Tablets come in two flavors: either Wi-Fi only, or packing 3G/4G from a carrier. In the former, it can be purchased without a contract and usually for a lower price. The 3G/4G model typically costs more (although it may be cheaper thanks to a carrier subsidy, which is offset by the cost of the plan), and comes on contract.
Sprint's Motorola Photon 4G, one of our favorite devices on this network, is receiving a small over-the-air update that will bring it up to version 4.5.1A-1_SUN-154_6/45.2.7.MB855.Sprint.en.US. The only publicized fixes are related to Wi-Fi, with users over at Android Forums reporting improved performance.
As always, wait for the update to pop up or force the check by going to Settings > About phone > System updates.
Today's geek recipe is one of those nerdily awesomelicious things you can do with your Android phone that you probably never even thought you could - imagine coming home and having your computer turn on the moment your phone connects to the Wi-Fi network. My computer is on 24/7 in case I need to connect to it remotely, but for those who turn their PCs off in the morning and on after work, this tip could be right on the money.
Ah, the Motorola XOOM. What can we say about this tablet that you don't already know? Perhaps that you can get the 32GB Wi-Fi only model for $430 with free shipping from eBay Daily Deals for today only. Sure, it may not be the newest tablets on the market, but it is definitely still one of the most capable.
Spec reminder (as if you need it):
- 10.1 inch 1280*800 display
- 1GHz dual-core Tegra 2 processor
- 1GB RAM
- 32GB built-in storage
- 5MP rear camera, 2MP front
- Android 3.2
So, if this is your cup of tea, head over to eBay Daily Deals and pick yours up before they're gone!
If, despite those deals, you still haven't pulled the trigger on the XOOM, this latest offer may just tempt you even further. Daily Steals is offering the tablet brand new with Wi-Fi and 32GB of storage for just $429.99 plus $5 shipping until the end of the day.
If you think the $450 Staples sale on the Wi-Fi version of the 32GB Motorola XOOM Honeycomb tablet that we covered earlier this month was a good deal, prepare for even better news. Woot.com, a popular deals site that puts one product up for sale per day, is selling none other than the 32GB version of the XOOM today for only $399.99 + $5 shipping.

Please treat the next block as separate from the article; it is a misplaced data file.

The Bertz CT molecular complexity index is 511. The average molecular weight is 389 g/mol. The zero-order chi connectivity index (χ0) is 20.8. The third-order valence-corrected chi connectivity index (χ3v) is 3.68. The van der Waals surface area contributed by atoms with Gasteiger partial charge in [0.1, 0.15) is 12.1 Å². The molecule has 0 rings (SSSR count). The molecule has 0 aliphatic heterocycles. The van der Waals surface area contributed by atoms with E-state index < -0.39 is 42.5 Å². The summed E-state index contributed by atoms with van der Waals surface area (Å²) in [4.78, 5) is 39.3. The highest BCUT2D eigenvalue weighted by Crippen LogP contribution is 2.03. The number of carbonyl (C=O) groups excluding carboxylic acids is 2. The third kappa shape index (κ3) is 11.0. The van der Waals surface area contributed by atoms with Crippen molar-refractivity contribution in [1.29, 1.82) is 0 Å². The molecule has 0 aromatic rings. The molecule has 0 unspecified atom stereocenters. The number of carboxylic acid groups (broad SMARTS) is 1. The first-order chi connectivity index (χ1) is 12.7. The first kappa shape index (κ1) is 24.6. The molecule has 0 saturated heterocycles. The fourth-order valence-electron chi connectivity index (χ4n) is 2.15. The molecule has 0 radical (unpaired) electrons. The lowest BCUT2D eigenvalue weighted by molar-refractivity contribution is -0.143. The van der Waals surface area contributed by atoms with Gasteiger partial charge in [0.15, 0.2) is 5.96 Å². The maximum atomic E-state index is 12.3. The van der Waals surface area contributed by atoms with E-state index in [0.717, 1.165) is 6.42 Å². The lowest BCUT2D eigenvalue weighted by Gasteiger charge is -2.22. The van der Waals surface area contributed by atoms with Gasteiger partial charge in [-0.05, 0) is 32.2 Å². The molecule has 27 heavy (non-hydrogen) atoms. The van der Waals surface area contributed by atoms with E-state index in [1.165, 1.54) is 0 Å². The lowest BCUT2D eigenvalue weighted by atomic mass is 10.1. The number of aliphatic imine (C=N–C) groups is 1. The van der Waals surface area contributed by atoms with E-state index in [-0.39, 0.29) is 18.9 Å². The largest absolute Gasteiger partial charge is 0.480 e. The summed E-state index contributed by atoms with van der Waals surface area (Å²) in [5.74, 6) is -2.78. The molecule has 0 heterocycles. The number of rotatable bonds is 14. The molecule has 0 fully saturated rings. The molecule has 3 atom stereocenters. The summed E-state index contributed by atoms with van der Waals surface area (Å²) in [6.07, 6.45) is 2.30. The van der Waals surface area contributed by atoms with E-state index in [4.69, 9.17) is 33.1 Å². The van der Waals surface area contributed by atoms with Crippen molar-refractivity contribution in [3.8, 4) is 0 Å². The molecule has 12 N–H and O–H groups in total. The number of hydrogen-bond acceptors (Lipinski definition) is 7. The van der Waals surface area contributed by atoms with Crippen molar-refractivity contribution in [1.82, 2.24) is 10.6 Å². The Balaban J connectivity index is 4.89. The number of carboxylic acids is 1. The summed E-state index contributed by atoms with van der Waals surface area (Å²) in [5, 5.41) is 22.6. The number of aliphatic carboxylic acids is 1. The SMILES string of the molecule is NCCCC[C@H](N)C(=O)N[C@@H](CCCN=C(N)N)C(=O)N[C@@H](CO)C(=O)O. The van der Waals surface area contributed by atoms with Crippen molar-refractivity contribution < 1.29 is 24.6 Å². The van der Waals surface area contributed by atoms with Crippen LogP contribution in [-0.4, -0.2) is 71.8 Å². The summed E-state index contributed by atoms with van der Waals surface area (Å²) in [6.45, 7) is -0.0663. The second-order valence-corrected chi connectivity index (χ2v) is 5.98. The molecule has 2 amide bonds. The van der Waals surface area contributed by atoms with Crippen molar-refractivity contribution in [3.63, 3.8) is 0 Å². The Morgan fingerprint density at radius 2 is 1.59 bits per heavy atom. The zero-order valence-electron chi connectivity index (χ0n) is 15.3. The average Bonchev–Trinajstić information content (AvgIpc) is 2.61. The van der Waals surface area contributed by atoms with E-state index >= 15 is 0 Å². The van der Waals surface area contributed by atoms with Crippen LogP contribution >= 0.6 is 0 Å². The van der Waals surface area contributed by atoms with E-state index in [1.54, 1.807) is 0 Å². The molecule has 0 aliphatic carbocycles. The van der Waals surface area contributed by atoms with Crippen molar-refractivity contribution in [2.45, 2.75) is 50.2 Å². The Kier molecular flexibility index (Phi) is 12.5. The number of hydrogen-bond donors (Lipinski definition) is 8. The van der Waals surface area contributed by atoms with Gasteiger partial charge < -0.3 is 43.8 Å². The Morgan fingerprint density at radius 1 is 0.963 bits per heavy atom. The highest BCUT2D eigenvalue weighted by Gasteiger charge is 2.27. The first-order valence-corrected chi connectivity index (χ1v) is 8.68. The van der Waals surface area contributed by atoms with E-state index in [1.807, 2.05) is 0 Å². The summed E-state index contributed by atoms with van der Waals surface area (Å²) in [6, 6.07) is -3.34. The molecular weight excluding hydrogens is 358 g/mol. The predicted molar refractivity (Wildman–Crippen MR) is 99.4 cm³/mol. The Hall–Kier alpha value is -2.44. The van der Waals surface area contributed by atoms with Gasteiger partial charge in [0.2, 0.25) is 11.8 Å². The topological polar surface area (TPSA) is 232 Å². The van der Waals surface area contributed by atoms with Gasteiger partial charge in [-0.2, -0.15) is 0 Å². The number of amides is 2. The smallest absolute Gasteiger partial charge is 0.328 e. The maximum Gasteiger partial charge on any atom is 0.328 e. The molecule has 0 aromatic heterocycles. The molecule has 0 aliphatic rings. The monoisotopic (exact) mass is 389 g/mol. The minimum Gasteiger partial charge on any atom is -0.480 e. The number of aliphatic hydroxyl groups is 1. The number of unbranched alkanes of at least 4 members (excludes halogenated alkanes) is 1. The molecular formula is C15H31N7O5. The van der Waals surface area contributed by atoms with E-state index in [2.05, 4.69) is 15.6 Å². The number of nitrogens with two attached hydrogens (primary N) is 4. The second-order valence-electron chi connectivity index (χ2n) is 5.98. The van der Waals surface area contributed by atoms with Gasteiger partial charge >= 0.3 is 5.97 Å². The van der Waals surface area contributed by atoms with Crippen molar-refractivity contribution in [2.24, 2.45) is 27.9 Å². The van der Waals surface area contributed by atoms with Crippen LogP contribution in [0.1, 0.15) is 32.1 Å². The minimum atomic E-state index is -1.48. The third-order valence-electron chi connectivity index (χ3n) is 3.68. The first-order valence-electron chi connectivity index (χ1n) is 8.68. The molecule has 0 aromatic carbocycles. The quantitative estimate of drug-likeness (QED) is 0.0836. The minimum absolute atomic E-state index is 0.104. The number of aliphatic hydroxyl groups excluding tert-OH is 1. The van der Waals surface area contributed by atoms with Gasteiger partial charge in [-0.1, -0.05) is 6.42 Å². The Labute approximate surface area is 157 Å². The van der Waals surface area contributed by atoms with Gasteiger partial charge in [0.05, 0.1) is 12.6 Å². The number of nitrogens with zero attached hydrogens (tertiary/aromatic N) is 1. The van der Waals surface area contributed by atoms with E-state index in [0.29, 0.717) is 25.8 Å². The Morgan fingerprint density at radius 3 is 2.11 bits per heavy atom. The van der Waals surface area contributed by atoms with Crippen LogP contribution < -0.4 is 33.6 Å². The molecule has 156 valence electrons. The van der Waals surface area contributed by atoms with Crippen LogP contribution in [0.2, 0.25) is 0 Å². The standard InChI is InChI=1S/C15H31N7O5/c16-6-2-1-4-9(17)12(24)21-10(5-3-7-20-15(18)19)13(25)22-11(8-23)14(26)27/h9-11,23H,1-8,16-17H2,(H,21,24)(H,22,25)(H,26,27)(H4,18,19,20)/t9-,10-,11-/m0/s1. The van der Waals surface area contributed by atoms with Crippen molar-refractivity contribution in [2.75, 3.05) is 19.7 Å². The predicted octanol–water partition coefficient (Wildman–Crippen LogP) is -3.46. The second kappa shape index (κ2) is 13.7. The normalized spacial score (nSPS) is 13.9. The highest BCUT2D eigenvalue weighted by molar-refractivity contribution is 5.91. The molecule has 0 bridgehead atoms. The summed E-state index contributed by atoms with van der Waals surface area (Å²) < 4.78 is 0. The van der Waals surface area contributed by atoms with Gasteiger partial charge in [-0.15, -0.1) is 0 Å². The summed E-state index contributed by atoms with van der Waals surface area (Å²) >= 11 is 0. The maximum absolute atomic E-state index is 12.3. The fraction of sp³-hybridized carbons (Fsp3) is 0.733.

There is only one caveat - the tablet is refurbished, but considering that most of them were probably returned items that went through a series of tests to make sure they're in good condition, I wouldn't stress too much.
The Amazon Appstore's 'Wi-Fi Only' tag on certain large apps (read: Plants Vs. Zombies) has been a frustration for those with consistent access to 4G while they're on the go. I mean, come on Amazon, if I really want to download that 75MB PopCap game, it's my data connection! I'm sure there's some reasoning for this (like reducing the active # of connections on the Appstore's servers), but when you're on 4G, it only makes sense that you should be able to do the things you would on Wi-Fi.
When the new Google Talk with voice and video calling was launched, those of you on T-Mobile who wanted to place calls on 3G quickly found out that it wasn't at all possible. Rather than connecting you to your dog for an afternoon chat, the application stubbornly insisted on only operating through a Wi-Fi connection. At Google I/O 2011, I was able to dig up some more technical details surrounding this limitation, even further upsetting hopeful customers.
Looks like Verizon Wireless has taken a page out of AT&T's playbook, as the latest Gingerbread update for the Droid X now seems to detect tethering apps not approved by the carrier and cut off users' data, replacing all requests with an upsale page for the official hotspot add-on. This is now the 2nd wave of attacks against free tethering, following a global carrier block (with the exception of good old Sprint) of the most popular tethering apps on the Android Market.
Regardless of where you sit in the tech world, there is one thing that affects us all: security vulnerabilities. Unfortunately, our little green robot is no exception this rule, and The Register recently dropped a report on a potentially bad exploit.
Apparently, in Android 2.3.3 and below, there is a vulnerability that would allow attackers to collect digital tokens that are stored on the device after users login to Google Calendar, Facebook, Twitter, and "several other accounts."
Here's how it works: when you login to an account, an authToken is stored locally on your device for 14 days, allowing you to re-access the service without hassle.